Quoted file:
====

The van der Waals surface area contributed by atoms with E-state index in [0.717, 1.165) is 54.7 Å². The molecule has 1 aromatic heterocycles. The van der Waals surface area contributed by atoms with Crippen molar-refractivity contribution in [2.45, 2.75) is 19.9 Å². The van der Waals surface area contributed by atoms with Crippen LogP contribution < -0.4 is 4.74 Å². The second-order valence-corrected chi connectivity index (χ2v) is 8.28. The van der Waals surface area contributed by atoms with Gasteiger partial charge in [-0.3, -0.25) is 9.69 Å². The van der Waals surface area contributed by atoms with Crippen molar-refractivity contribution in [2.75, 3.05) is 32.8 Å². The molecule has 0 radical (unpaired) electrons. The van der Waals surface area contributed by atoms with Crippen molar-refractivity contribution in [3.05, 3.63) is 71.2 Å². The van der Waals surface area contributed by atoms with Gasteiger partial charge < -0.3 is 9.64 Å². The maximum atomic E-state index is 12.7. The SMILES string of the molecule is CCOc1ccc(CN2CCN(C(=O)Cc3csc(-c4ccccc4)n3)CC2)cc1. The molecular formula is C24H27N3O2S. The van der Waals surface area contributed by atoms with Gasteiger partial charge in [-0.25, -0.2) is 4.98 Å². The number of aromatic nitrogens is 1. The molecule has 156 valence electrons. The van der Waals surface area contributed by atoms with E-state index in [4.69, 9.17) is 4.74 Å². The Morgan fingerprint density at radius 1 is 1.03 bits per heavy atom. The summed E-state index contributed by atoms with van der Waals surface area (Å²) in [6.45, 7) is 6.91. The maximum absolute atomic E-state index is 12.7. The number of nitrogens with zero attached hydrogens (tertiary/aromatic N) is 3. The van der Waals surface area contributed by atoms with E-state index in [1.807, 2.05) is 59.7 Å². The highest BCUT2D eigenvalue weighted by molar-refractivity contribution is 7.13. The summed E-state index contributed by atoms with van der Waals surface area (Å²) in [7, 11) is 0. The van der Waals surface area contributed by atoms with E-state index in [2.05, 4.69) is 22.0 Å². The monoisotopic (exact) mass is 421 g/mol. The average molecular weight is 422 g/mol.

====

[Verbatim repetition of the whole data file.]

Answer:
The van der Waals surface area contributed by atoms with E-state index in [0.717, 1.165) is 54.7 Å². The molecule has 1 aromatic heterocycles. The van der Waals surface area contributed by atoms with Crippen molar-refractivity contribution in [2.45, 2.75) is 19.9 Å². The van der Waals surface area contributed by atoms with Crippen LogP contribution < -0.4 is 4.74 Å². The second-order valence-corrected chi connectivity index (χ2v) is 8.28. The van der Waals surface area contributed by atoms with Gasteiger partial charge in [-0.3, -0.25) is 9.69 Å². The van der Waals surface area contributed by atoms with Crippen molar-refractivity contribution in [2.75, 3.05) is 32.8 Å². The molecule has 0 radical (unpaired) electrons. The van der Waals surface area contributed by atoms with Crippen molar-refractivity contribution in [3.05, 3.63) is 71.2 Å². The van der Waals surface area contributed by atoms with Gasteiger partial charge < -0.3 is 9.64 Å². The maximum atomic E-state index is 12.7. The SMILES string of the molecule is CCOc1ccc(CN2CCN(C(=O)Cc3csc(-c4ccccc4)n3)CC2)cc1. The molecular formula is C24H27N3O2S. The van der Waals surface area contributed by atoms with Gasteiger partial charge in [-0.25, -0.2) is 4.98 Å². The number of aromatic nitrogens is 1. The molecule has 156 valence electrons. The van der Waals surface area contributed by atoms with E-state index in [4.69, 9.17) is 4.74 Å². The Morgan fingerprint density at radius 1 is 1.03 bits per heavy atom. The summed E-state index contributed by atoms with van der Waals surface area (Å²) in [6.45, 7) is 6.91. The maximum absolute atomic E-state index is 12.7. The number of nitrogens with zero attached hydrogens (tertiary/aromatic N) is 3. The van der Waals surface area contributed by atoms with E-state index in [1.807, 2.05) is 59.7 Å². The highest BCUT2D eigenvalue weighted by molar-refractivity contribution is 7.13. The summed E-state index contributed by atoms with van der Waals surface area (Å²) in [7, 11) is 0. The van der Waals surface area contributed by atoms with E-state index in [2.05, 4.69) is 22.0 Å². The monoisotopic (exact) mass is 421 g/mol. The average molecular weight is 422 g/mol.